No Oscar for King’s Speech-EUR a winner

Mervyn King will not be swayed by ‘adverse publicity over high inflation’. The BOE believes that the increase in prices are not domestically generated. Similar to most CBankers, King is expected to leave rates unchanged until circumstances stabilize and consumer confidence increases. Unlike Cable, the dollars main support this week could come from today’s FOMC announcement and this Friday’s fourth quarter GDP release. Consensus does not believe that this afternoon’s statement will suggest a near term change in monetary policy. Expect Capital Markets to focus on the inflation outlook language and on whether any of the new ‘votes’ on the committee dissent in a hawkish tone.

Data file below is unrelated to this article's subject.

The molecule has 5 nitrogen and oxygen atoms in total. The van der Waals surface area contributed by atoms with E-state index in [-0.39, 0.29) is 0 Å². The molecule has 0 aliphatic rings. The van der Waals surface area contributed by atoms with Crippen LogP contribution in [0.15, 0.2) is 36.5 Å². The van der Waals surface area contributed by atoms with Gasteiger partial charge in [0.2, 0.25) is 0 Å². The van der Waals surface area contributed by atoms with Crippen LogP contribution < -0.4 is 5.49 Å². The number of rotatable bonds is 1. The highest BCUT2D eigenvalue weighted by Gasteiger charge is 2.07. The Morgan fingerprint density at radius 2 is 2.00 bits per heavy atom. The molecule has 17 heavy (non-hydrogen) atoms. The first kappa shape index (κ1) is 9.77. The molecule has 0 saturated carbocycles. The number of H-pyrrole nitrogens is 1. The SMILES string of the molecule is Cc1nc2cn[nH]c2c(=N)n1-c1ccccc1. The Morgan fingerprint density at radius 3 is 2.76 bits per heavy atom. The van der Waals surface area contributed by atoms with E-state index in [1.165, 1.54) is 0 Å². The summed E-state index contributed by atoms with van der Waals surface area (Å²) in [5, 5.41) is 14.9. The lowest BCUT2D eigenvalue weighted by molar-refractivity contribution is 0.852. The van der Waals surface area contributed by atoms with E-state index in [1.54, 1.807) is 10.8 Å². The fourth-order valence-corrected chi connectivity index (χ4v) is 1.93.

The US$ is weaker the O/N trading session. Currently, it is lower against 10 of the 16 most actively traded currencies in a ‘tight’ trading range ahead of the FOMC.

Forex heatmap

It was never going to be a surprise to the market. US home prices remained under pressure in November according to the S&P’/Case Shiller Home price index reported yesterday (-1.6% vs. -0.8%). Even with the headline print surfing just above the 2009 year lows, the picture remains bleak. Already, some analysts are calling for a double-dip in prices. Ongoing foreclosures are expected to add to the inventory glut depressing prices, homeowners’ equity and construction even further. The lack of a sustained housing rebound and unemployment above 9% is likely to keep the Fed relatively cautious in this afternoon’s statement.